Council of State: More clarification needed for Caribbean Neths. laws

The law proposal that would make Dutch equal treatment laws applicable to the Caribbean Netherlands requires more clarification. This was con­cluded by the Council of State’s Advisory Depart­ment in its advice published on Monday, March 18. The council also recommends additional financial mea­sures for companies and organisations that would be “disproportionately” af­fected by the equal treat­ment laws because they would have to acquire fa­cilities for people with a handicap.

With this law proposal, the Dutch government aims to synchronise the approach to discrimination in the Caribbean and European Netherlands. Besides the law proposal, the govern­ment plans on establishing a local anti-discrimination registration point in the Caribbean Netherlands and the Netherlands Insti­tute for Human Rights will be authorised to evaluate individual complaints of discrimination on Bonaire, St. Eustatius and Saba.

According to the council, the law proposal mostly focuses on the meaning of the laws for the equal treatment of people with a handicap or chronic illness. “Although the Advisory Department understands why much attention has been paid to this, it believes that the implementation of other equal treatment laws requires more clarifica­tion,” it was stated on the council website.

That is why the Council of State advises government to clarify the situation in regard to other facets of equal treatment.

The council concludes that most of the equal treatment laws originate from Eu­ropean law, which cannot automatically be applied to the Caribbean Neth­erlands. But the proposal does not clarify the conse­quences of the voluntary application of these Euro­pean policies. The council thus recommends clarifying this in the equal treatment law proposal.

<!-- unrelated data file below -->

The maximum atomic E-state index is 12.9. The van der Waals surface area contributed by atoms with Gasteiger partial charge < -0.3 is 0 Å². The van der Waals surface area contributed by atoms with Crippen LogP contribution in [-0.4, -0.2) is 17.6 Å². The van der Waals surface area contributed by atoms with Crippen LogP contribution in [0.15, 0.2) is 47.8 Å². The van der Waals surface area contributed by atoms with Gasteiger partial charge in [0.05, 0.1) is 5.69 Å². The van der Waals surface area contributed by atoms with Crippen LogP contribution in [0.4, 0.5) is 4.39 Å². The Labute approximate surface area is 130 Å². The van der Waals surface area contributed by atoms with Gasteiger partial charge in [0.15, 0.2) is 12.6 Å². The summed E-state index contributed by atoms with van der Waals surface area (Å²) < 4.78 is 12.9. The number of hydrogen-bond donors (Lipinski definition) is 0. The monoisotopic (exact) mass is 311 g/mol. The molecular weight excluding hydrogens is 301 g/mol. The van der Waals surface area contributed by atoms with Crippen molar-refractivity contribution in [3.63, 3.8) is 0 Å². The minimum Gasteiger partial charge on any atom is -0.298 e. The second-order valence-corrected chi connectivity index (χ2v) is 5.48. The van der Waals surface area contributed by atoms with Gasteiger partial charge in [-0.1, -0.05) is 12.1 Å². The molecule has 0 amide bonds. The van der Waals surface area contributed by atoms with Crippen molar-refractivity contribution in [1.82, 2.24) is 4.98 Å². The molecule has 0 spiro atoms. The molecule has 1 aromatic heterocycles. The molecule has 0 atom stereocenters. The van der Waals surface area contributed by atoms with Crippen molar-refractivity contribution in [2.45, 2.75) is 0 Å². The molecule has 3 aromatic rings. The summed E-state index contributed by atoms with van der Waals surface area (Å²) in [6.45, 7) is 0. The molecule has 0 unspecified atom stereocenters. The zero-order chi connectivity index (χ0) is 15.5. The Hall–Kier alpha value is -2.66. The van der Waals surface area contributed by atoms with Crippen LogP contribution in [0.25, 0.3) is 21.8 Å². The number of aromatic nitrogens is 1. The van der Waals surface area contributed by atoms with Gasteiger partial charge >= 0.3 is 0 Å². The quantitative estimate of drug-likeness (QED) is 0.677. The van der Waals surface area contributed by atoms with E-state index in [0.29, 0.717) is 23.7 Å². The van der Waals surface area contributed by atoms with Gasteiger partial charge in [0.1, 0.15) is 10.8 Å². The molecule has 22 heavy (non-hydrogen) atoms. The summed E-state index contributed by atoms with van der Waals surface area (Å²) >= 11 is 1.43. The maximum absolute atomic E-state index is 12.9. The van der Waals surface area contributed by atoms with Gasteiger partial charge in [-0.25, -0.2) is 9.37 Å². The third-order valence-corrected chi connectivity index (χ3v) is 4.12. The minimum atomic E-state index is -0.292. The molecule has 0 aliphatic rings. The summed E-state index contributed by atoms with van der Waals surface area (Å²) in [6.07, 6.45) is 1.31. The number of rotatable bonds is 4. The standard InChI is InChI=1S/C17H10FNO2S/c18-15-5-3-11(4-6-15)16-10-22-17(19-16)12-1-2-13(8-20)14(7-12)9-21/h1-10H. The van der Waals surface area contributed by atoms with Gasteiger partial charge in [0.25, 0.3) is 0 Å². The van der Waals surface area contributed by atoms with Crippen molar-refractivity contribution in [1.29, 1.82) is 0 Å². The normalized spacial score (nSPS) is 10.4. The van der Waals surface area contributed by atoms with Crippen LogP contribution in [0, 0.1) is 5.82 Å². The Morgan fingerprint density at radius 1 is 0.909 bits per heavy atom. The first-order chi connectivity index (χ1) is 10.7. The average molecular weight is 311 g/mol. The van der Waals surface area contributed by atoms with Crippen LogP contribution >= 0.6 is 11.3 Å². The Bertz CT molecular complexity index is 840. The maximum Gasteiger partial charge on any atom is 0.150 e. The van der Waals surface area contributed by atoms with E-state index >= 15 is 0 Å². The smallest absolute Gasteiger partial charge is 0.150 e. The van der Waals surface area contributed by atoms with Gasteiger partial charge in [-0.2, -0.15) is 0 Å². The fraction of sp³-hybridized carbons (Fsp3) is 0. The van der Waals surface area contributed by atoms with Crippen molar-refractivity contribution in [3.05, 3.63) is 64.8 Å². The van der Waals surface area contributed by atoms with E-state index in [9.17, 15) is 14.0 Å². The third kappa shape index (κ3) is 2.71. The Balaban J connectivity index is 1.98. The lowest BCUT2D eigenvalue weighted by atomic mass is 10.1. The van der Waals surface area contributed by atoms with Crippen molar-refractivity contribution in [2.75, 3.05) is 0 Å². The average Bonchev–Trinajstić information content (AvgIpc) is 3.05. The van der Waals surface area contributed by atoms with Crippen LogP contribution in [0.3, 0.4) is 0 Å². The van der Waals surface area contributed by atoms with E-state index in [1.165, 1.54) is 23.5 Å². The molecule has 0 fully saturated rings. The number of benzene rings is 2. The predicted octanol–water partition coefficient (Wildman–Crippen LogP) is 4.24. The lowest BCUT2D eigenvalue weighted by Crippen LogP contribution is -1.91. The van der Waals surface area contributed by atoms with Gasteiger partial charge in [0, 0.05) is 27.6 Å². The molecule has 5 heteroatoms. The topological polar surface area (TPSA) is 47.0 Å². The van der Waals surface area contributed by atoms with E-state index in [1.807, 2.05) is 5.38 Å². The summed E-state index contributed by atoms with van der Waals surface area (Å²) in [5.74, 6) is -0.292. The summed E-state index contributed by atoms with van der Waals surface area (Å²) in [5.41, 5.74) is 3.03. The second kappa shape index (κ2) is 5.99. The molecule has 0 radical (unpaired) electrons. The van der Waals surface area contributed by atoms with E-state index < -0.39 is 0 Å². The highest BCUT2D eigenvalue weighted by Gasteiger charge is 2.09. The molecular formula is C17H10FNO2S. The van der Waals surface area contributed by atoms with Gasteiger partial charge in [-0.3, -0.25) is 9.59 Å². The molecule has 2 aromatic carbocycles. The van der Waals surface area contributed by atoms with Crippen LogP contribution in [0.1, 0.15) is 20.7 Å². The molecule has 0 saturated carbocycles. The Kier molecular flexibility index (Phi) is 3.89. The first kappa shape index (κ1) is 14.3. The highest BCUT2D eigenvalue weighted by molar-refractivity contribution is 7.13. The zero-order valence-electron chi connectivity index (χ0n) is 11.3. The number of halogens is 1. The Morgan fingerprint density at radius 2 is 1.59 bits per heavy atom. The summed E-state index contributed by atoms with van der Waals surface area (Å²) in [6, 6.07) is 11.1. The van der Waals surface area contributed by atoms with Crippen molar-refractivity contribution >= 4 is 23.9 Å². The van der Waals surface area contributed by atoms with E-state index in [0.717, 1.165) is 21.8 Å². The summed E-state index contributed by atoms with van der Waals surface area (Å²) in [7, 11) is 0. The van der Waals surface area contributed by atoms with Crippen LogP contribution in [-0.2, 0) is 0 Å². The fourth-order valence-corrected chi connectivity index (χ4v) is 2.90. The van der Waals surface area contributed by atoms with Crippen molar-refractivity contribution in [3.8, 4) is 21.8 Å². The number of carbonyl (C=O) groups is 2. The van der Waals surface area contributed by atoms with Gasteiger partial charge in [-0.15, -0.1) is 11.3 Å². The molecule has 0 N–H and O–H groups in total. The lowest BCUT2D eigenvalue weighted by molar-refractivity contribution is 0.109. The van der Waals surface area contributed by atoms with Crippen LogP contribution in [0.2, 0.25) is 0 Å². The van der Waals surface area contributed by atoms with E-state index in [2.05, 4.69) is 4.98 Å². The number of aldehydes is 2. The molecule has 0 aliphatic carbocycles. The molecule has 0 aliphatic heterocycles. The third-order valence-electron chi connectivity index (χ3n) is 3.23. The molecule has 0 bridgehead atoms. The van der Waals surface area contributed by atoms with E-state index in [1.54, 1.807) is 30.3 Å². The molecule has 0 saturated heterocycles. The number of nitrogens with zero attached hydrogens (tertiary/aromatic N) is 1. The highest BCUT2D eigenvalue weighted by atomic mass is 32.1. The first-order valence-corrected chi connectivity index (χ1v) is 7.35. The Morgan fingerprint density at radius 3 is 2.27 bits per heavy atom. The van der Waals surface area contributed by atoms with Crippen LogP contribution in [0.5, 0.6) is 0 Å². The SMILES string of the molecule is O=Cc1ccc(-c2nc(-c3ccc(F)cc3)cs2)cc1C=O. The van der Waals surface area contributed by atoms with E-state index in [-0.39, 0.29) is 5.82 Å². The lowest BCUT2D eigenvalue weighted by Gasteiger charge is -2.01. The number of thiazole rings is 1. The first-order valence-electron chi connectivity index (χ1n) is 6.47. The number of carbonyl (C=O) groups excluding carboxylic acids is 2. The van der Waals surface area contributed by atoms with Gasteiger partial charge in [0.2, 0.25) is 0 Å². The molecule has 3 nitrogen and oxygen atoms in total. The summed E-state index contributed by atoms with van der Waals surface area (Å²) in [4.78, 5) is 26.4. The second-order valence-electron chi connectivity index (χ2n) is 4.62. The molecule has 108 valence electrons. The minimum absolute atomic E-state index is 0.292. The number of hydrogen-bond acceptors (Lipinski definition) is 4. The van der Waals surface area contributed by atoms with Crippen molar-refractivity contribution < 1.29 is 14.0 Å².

Additionally, the equal treatment laws may dispro­portionately affect those that must now build facili­ties to make their business or organisation more acces­sible. However, although the law proposal mentions that local facts and circum­stances may be taken into account when it comes to this disproportionality, the proposal does not clarify how these situations may be evaluated. The coun­cil also wishes to see more clarification regarding the additional funds that these companies or organisations may receive to minimise the disproportionate ef­fects of these laws.

Finally, the council sug­gests that the government defines the steps that still must be taken to ratify the United Nations Disabil­ity Treaty in the Caribbean Netherlands.

The Daily Herald.

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